21st CENTURY LITERACY LESSONS
Brainstorming Research Questions
Scanning for Information
Skimming for Main Ideas
Search your school's Safari Montage server for video resources and additional digital content.
Search Promethean Planet for Promethean Flip Charts related to this topic. Teaching Huck Finn in Context - Teacher's Guide from the PBS series Culture Shock: Geared to high school educators, this guide provides a comprehensive curriculum with lesson plans and companion reading assignments on how to teach Twain's controversial masterpiece within its historical and literary context.
- Collaborate with your school’s Library Media Specialist to implement this Online Research Model.
- Consider preparing hard copies of the note-taking and organizational tools for each student:
- Consider creating a project-based wiki or using another collaborative Web 2.0 tool (VoiceThread, MindMeister, Groupsite.com, etc.) to use as a workspace for student collaboration. For help/suggestions, see your Library Media Specialist or visit the BCPS Office of Library Information Services Resource Wiki.
- If a computer lab is not available, this lesson may be implemented in the classroom or Library:
- Use an LCD projector to display the Online Research Model.
- Provide students with access to print Library resources and printouts of the digital resources.
One or more class periods in the computer lab; some steps in the research model may be completed outside of class. Provide students with the URL for accessing this online research model on their own. This is a long term assignment.
TARGETED LEARNING STYLES
Allow students to collaborate with classmates grouped heterogeneously by reading ability and technology skills.
Direct students to resources appropriate to their reading levels as labeled in the databases.
Direct students to use a variety of media formats on the student resources page.
Have students use assistive tools embedded in the databases, such as dictionary links and audio read-aloud. Allow students to choose from a variety of research presentation formats.
Visual Auditory Tactile Kinesthetic
Grade Level/Content Area/Unit/Objective
Grade11 English Language Arts:
Objective: Students will construct and support an argument for or against the inclusion of Mark Twain's The Adventures of Huckleberry Finn in the school English curriculum, by researching the issue of censorship and challenges to the novel from a variety of sources and perspectives.
or Essential Question
Essential Question: Should Mark Twain's The Adventures of Huckleberry Finn be included in the high school English curriculum? Why or why not?
1.1.1 The student will prepare for reading, viewing, and/or listening to a text.
1.2.4 The student will interpret a literary work by using a critical approach (e.g., reader response, historical, cultural, biographical, structural).
2.1.5 The students will analyze and evaluate evidence and determine the credibility of information in a text.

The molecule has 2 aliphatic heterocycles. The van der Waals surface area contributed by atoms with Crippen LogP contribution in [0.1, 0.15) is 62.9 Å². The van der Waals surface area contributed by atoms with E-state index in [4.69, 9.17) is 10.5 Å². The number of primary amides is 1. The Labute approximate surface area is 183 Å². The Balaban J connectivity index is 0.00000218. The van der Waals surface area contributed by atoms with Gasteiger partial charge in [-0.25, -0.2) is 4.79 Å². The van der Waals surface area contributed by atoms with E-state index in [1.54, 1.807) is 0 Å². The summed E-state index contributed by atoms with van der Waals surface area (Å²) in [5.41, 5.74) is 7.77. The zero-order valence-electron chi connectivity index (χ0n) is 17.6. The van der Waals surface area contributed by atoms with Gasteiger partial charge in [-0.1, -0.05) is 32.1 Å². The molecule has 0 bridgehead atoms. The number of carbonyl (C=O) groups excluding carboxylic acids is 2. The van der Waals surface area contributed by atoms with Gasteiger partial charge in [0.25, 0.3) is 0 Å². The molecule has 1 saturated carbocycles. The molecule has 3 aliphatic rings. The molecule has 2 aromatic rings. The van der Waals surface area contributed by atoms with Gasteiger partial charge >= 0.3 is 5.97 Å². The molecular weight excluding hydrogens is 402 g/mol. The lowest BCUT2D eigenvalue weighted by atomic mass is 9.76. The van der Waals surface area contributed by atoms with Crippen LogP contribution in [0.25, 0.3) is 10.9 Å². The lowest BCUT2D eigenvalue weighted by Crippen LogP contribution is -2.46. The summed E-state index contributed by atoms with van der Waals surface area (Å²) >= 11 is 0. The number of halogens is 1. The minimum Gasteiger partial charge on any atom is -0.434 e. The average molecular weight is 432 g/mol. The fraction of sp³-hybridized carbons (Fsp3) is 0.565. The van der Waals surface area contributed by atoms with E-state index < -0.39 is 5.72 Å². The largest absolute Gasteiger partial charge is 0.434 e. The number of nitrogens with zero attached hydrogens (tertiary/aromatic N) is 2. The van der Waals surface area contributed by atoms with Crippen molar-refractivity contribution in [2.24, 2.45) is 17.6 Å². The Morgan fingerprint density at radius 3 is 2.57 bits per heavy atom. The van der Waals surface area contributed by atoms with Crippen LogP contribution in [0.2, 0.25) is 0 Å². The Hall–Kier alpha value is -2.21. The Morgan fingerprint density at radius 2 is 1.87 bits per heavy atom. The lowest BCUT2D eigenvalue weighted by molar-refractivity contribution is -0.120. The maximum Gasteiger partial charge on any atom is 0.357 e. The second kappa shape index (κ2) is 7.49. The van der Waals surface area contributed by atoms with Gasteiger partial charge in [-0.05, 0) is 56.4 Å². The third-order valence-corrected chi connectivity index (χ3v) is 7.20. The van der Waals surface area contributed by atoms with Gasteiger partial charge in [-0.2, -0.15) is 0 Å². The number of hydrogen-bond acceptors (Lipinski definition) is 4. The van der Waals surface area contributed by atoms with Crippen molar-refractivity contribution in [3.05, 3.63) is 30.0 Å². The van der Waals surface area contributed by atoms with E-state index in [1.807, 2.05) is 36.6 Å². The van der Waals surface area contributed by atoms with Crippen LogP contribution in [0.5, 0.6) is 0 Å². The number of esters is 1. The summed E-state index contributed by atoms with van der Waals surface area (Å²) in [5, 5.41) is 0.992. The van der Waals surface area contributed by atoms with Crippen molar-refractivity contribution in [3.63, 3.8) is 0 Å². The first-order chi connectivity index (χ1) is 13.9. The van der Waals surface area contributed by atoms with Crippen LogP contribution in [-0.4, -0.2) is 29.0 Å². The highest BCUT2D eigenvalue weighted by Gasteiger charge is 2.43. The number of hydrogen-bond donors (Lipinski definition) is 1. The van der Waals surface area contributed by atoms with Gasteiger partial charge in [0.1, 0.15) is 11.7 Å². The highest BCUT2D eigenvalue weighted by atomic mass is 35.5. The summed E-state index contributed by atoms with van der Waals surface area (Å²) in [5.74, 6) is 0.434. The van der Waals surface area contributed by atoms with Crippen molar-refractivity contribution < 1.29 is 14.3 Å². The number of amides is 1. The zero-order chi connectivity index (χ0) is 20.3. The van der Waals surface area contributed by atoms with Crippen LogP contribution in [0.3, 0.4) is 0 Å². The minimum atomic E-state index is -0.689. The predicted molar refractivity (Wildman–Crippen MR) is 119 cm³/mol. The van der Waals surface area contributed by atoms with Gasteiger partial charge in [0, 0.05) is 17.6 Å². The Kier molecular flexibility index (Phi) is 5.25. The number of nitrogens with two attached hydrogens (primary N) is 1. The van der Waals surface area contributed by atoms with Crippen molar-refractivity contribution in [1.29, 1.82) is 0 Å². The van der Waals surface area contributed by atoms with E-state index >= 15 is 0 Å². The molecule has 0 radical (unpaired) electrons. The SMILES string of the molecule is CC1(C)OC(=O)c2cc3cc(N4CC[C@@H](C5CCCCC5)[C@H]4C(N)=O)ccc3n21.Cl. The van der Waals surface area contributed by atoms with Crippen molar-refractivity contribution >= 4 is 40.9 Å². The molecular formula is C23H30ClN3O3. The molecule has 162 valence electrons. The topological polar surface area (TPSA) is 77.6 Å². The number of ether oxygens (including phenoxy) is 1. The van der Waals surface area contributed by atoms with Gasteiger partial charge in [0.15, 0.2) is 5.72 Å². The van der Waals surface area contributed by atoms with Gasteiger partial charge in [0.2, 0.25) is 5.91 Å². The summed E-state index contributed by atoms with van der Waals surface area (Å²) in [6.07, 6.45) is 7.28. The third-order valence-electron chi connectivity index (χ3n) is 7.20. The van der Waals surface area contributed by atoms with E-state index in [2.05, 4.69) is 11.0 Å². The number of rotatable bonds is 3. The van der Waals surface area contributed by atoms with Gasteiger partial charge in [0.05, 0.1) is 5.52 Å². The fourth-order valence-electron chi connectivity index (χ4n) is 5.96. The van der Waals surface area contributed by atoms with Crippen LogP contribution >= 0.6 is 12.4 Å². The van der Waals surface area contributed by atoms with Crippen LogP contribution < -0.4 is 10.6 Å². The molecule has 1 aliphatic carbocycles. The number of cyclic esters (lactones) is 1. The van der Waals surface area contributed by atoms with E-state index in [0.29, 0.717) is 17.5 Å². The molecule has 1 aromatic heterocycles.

3.1.2 The student will compose effective persuasive essays and arguments that advance, modify, or refute a position; use a logical structure; provide relevant and complete support; and employ effective rhetorical strategies.
3.1.4 The student will compose effective research essays that support, modify, or refute a thesis; use a logical structure; provide relevant and complete evidence; and cite and document sources accurately.
The student will apply knowledge of the research process in order to compose effective research essays that support, modify, or refute a thesis; use a logical structure; provide relevant and complete evidence; and cite and document sources accurately.
||1.1.1 Follow an inquiry-based process in seeking knowledge in curricular subjects, and make the real-world connection for using this process in own life.
1.1.6 Read, view, and listen for information presented in any format (e.g. textual visual, media, digital) in order to make inferences and gather meaning.
2.1.1 Continue an inquiry-based research process by applying critical-thinking skills (analysis, synthesis, evaluation, organization) to information and knowledge in order to construct new understandings, draw conclusions, and create new knowledge.
2.1.2 Organize knowledge so that it is useful.
2.1.6 Use the writing process, media and visual literacy, and technology skills to create products that express new understandings.
3.1.1 Conclude an inquiry-based research process by sharing new understandings and reflecting on the learning.
3.1.6 Use information and technology ethically and responsibly.
1. Creativity and Innovation: Students demonstrate creative thinking, construct knowledge, and develop innovative products and processes using technology.
2. Communication and Collaboration: Students use digital media and environments to communicate and work collaboratively, including at a distance, to support individual learning and contribute to the learning of others.
3. Research and Information Fluency: Students apply digital tools to gather, evaluate, and use information.
4. Critical Thinking, Problem Solving, and Decision Making: Students use critical thinking skills to plan and conduct research, manage projects, solve problems, and make informed decisions using appropriate digital tools and resources.
5. Digital Citizenship: Students understand human, cultural, and societal issues related to technology and practice legal and ethical behavior.
Last update: July 14, 2010
Created by: Kelly Ray, Library Media Specialist
Baltimore County Public Schools
BCPS Research Model, Copyright 2010, Baltimore County Public Schools, MD, all rights reserved.
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